BRIAN DUNSETH: I would've stayed if I could have. I love change, I love Europe, exploration, language, cultures — I loved Sweden. My grandparents were convert Mormon and they always talked about Salt Lake City. When it happened, it felt right. Like I was supposed to come. Within two days of being here I called my mom and told her, 'I'm going to marry a blonde-haired, blue-eyed Salt Lake girl. I met my wife at the end of the year and here we are 17 years and three kids later.
SA: Favorite American team you played for?
BRIAN DUNSETH: When I close my eyes and picture myself, it's the Columbus Crew. Twenty years ago, we won the Open Cup at Crew Stadium. That group of players — Brian McBride, Chad McCarty, Kyle Martino, Jeff Cunningham, Mike Clark, Edson Buddle ... we had a fun team.
The relationships I had with the fans ... that for me, was the most fun that I can remember.
SA: How about least favorite?
BRIAN DUNSETH: With the Dallas Burn. It fell apart and we were playing at Dragon Stadium, that high school field. The team was out of playoffs, everyone was unhappy, everyone was jumping ship. No one wanted to be there. Jason Kreis had torn his ACL on that turf and all of the veterans were saying, 'No, I'm not interested.' Fights broke out. One of my favorite things was getting to connect with Oscar Pareja [current coach of Orlando City]. Oscar was up with me in New England when he first got into the league.
Being with him and hearing about the stories with Andres Escobar and everything that went down. Years later, the movie The Two Escobars comes out and they're talking about when he didn't want to talk about it publicly. But overall it just wasn't a fun time.
SA: Your fashion line?
BRIAN DUNSETH: Ah! Bumpy Pitch. My teammate and opponent who I played with at Fullerton, Ben Hooper — we created this clothing line out of nowhere. We knew nothing about everything, from trademarks to screening to design to fabrics. Little by little, we created everything for us — what we would like to wear. Something that wasn't ugly — something you could play in but also wear to the bar.
We were motivated by the old stuff that we grew up with — the old school Lotto and Puma feels that we tried to bring back. We started in 2003 and were in brick and mortars for a while. We were in the Nike Town stores doing Mexico and U.S. collaborations. It did really well but ultimately I think we were too early.
If we had launched into the market now with the same momentum, we could've done bigger and better things. Ultimately, things went sideways in terms of promises and investments. Everything wasn't as simple as we wanted and we had to pull the plug on it. But yeah, we had a website called The Original Winger, which was like our daily lifestyle culture online mag.
SA: What are you proud of regarding your clothing line?
BRIAN DUNSETH: We had Charlie Davies, Stu Holden, Tim Howard wearing our stuff. We got calls from Nike telling us that their athletes couldn't wear our stuff. And we were like, 'Don't tell me that, tell your athletes that! They can wear whatever they want.' We had David Beckham wearing it, we were on "It's Always Sunny in Philadelphia" — Rob McElhenney wore a shirt in multiple episodes. We were doing millions of unique visitors a month to our website. We were one of the few soccer websites that was in the Complex Ad Network. It was a good run for about 16 years.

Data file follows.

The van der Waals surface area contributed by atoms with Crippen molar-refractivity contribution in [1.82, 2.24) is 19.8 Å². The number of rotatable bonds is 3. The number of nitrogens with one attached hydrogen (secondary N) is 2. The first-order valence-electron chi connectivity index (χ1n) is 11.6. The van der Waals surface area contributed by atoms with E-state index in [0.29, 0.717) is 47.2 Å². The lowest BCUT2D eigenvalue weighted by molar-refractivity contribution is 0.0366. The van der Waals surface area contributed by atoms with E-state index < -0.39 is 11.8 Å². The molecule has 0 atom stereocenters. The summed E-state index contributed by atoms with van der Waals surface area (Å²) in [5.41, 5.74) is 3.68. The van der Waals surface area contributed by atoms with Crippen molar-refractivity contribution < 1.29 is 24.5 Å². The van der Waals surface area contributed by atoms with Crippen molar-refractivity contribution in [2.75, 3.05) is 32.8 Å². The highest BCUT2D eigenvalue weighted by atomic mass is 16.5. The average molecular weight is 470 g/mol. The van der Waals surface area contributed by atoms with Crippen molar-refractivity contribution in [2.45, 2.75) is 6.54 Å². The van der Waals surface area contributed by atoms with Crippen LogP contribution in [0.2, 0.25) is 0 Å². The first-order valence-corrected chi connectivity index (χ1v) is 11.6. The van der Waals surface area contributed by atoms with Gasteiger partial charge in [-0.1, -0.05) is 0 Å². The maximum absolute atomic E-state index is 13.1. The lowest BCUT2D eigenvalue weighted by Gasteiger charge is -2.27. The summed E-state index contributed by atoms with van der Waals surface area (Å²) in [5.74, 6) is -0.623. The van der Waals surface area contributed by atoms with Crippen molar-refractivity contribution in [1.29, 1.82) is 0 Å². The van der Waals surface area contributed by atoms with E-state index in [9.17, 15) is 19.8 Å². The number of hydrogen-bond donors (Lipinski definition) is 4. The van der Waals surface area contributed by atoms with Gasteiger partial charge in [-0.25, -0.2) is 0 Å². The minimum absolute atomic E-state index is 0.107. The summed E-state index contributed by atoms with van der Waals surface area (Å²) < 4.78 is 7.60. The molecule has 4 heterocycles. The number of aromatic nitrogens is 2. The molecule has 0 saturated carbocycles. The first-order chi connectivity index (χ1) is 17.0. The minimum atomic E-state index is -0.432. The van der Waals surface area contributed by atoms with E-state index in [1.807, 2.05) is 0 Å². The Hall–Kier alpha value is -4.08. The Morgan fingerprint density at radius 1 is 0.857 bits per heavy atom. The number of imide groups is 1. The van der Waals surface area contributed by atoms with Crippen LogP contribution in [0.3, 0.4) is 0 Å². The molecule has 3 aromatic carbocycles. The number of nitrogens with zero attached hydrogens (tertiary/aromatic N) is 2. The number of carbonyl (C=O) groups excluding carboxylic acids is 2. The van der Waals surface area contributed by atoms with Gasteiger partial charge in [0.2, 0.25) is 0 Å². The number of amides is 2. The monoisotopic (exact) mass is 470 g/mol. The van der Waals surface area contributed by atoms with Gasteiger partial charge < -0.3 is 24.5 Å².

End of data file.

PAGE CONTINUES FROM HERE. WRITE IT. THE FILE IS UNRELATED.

I ran into Ives Galarcep in Minnesota for the All-Star game and he told me had to put his favorite workout shirt to bed — it was a Bumpy Pitch shirt that had lasted 12 years. We were super proud of that stuff.
SA: How do you enjoy commentating these days? Why did you choose to pursue that?
BRIAN DUNSETH: I didn't want a real job and I didn't want to coach. I had this taste in my mouth that once I retired I never wanted someone single-handedly to be responsible financially for me. I never wanted someone to tell me, 'Hey, appreciate it, here's your last day.'
I went to a Real Salt Lake game soon after I retired to start my divestment from the game and the whole process of, 'Who are you?'
There was a pre- and post-game radio show. I was listening to it and it was terrible. I'm walking down the concourse and see the guys who do it. Just to bust their balls I say, 'Hey, let me know when you want someone who knows what they're talking about.'
And they were like, 'Huh? What?' And I'm like, 'Yeah, it was terrible.' And they were like, 'Well, OK, why don't you come do it?' So I did it for the rest of the year for free. The next year I got $250 a game to be the analyst. And I was down. I was doing some real estate stuff but I wasn't really happy.
That year Jason Kreis was named RSL's head coach and Robin Fraser was doing TV commentary at the time. Kreis named Fraser as one of his assistants so I got a call that they needed me to do TV. I was like, 'Great. Am I getting paid for it?' I got $650 a game. So I was like, 'Yes! I got a raise.'
I didn't know what I was doing and I still don't, really. I try to act like I'm explaining soccer to my wife — explaining without disrespecting her.
I feel more confident on the broadcast side than I did as a player. I always felt like a fraud — like I didn't belong, like everyone was way more talented than I was. Calling games feels like something that I was meant to do. It fulfills me.
SA: Biggest change in the game since your own playing days?
BRIAN DUNSETH: The athleticism and talent level on the field. More importantly, the financial infrastructure that's been put in place is the most important growth.
SA: If you could change any rule in soccer, what would it be?
BRIAN DUNSETH: That's a great question. I've never really thought about that.
Oh, easy. Because of the implementation of VAR, I would make it mandatory that the moment a controversial play started to happen, or anytime a VAR check takes place, us knuckleheads shut up and they immediately pipe in — like they do in rugby — the conversation between the VAR, the assistant referees, and the center referee.
If you did that, the fans would learn how the laws of the game are being interpreted. It would go such a long way in alleviating what is an incredible amount of pressure on the referee each and every game. There would be an education component for the fans in real time.